The number of students on strike in Quebec has dwindled considerably, with people at several colleges voting Monday to end protest actions that have drawn international attention.
Following three more votes Monday to end the strike, the tally of junior colleges — called CEGEPs in Quebec — where students have chosen to return to class now stands at six. Just one CEGEP has voted so far to continue striking. However, some university faculties have also voted against returning to class.
More votes are scheduled in the coming days.
At Montreal’s College de Maisonneuve, a spirited debate took place Monday before students voted to return to class. Thousands streamed peacefully into the school as police officers kept a watchful eye from the edge of the school’s grounds.
School officials would only permit students to enter the college during the vote, not media. A spokeswoman said some 2,500 students were listening to debates about the strike in the school gymnasiums.
One student described the event as raucous. People expressing support for ending the strike were swiftly booed by others.
Before the vote, based on the atmosphere, 19-year-old student Yacine Mahdid had predicted: “I think people are going to vote in favour of the strike ... There are lots of red squares in there.”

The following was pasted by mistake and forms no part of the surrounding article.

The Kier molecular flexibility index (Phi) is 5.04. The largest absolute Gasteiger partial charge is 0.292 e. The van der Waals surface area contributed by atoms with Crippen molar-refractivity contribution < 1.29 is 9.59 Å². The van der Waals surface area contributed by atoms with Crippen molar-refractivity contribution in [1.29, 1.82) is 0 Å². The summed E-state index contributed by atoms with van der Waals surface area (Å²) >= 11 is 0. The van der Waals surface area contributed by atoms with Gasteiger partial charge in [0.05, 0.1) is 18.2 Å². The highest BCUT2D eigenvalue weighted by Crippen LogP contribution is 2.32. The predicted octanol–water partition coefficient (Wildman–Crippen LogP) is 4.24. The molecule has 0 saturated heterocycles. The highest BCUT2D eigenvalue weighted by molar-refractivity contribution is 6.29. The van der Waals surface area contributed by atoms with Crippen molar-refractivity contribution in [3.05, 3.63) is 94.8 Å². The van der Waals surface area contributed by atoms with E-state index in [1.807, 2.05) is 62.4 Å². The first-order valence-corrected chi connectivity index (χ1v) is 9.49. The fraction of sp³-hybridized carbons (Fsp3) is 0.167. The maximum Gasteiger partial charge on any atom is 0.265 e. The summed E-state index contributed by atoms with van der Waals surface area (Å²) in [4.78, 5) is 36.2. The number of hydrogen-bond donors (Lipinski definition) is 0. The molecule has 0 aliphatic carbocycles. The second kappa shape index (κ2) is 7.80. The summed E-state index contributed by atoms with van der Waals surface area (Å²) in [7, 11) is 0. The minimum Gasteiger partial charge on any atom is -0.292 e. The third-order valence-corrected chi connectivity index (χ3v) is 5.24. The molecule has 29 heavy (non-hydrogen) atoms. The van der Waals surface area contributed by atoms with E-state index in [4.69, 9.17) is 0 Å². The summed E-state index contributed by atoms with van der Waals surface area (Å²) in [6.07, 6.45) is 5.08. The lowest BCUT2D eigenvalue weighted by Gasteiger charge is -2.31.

About one-third of Quebec students had their spring session interrupted by the strikes. The controversial law passed by the Liberal government, Bill 78, mandates their return to complete the semester over the coming weeks and sets stiff fines for people blocking schools.
Other votes will be taken during the week. As for universities, they return to school later.
Federations representing CEGEP and university students have said they are leaving it up to each association to decide whether to continue the boycott or return to class.
Jean Beauchesne, the president of the Federation of CEGEPs, warns that sessions could be cancelled if students are slow to return to class.
The students face major strategic dilemmas as they vote.
There are personal concerns about what impact continued strikes might have on academic progress. There are also electoral concerns — such as whether continued strikes will only help the Charest Liberals, by making the student conflict a key ballot-box issue.
And, finally, there is an ideological tug-of-war over the nature of democracy.
The more hardcore student activists believe their strike votes are eminently more democratic than a parliamentary election, and are adamant that their “direct democracy” movement not be subservient to the concerns of provincial electoral strategy and “representative democracy.”
A prominent anarchist and participant in the protest movement, Jaggi Singh, has posted messages on Twitter that the strikes aren’t about opposing one party or government — but about opposing a “destructive system.” The veteran activist is among those urging that the strikes continue during the election.
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